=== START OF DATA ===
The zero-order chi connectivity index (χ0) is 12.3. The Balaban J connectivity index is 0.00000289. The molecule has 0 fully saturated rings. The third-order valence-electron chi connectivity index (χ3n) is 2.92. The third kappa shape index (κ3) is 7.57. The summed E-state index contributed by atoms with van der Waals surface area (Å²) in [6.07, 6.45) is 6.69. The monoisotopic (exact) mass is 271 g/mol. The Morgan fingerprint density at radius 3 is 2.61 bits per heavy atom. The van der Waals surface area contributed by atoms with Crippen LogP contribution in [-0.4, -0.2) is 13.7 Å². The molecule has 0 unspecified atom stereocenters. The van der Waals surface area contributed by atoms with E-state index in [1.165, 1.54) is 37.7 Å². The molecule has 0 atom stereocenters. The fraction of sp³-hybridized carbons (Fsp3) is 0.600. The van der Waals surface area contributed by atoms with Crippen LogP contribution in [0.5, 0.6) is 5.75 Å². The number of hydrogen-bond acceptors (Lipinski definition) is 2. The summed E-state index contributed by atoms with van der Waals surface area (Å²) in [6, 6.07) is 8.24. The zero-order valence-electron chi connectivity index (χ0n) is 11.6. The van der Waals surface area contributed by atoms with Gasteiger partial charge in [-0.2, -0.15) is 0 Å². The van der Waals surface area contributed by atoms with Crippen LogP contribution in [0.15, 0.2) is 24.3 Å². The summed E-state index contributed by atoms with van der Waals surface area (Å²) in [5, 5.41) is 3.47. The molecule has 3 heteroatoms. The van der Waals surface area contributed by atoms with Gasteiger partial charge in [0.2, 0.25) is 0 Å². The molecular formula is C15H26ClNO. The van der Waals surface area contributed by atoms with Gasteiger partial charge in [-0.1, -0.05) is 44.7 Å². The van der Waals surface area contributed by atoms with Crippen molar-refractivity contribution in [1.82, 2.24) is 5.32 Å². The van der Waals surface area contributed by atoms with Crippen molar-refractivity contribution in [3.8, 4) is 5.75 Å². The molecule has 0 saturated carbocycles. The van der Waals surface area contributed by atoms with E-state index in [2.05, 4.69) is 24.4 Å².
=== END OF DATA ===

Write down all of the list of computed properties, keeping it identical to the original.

The zero-order chi connectivity index (χ0) is 12.3. The Balaban J connectivity index is 0.00000289. The molecule has 0 fully saturated rings. The third-order valence-electron chi connectivity index (χ3n) is 2.92. The third kappa shape index (κ3) is 7.57. The summed E-state index contributed by atoms with van der Waals surface area (Å²) in [6.07, 6.45) is 6.69. The monoisotopic (exact) mass is 271 g/mol. The Morgan fingerprint density at radius 3 is 2.61 bits per heavy atom. The van der Waals surface area contributed by atoms with Crippen LogP contribution in [-0.4, -0.2) is 13.7 Å². The molecule has 0 unspecified atom stereocenters. The van der Waals surface area contributed by atoms with E-state index in [1.165, 1.54) is 37.7 Å². The molecule has 0 atom stereocenters. The fraction of sp³-hybridized carbons (Fsp3) is 0.600. The van der Waals surface area contributed by atoms with Crippen LogP contribution in [0.5, 0.6) is 5.75 Å². The number of hydrogen-bond acceptors (Lipinski definition) is 2. The summed E-state index contributed by atoms with van der Waals surface area (Å²) in [6, 6.07) is 8.24. The zero-order valence-electron chi connectivity index (χ0n) is 11.6. The van der Waals surface area contributed by atoms with Gasteiger partial charge in [-0.2, -0.15) is 0 Å². The van der Waals surface area contributed by atoms with Crippen LogP contribution in [0.15, 0.2) is 24.3 Å². The summed E-state index contributed by atoms with van der Waals surface area (Å²) in [5, 5.41) is 3.47. The molecule has 3 heteroatoms. The van der Waals surface area contributed by atoms with Gasteiger partial charge in [0.2, 0.25) is 0 Å². The molecular formula is C15H26ClNO. The van der Waals surface area contributed by atoms with Gasteiger partial charge in [-0.1, -0.05) is 44.7 Å². The van der Waals surface area contributed by atoms with Crippen molar-refractivity contribution in [1.82, 2.24) is 5.32 Å². The van der Waals surface area contributed by atoms with Crippen molar-refractivity contribution in [3.8, 4) is 5.75 Å². The molecule has 0 saturated carbocycles. The van der Waals surface area contributed by atoms with E-state index in [2.05, 4.69) is 24.4 Å².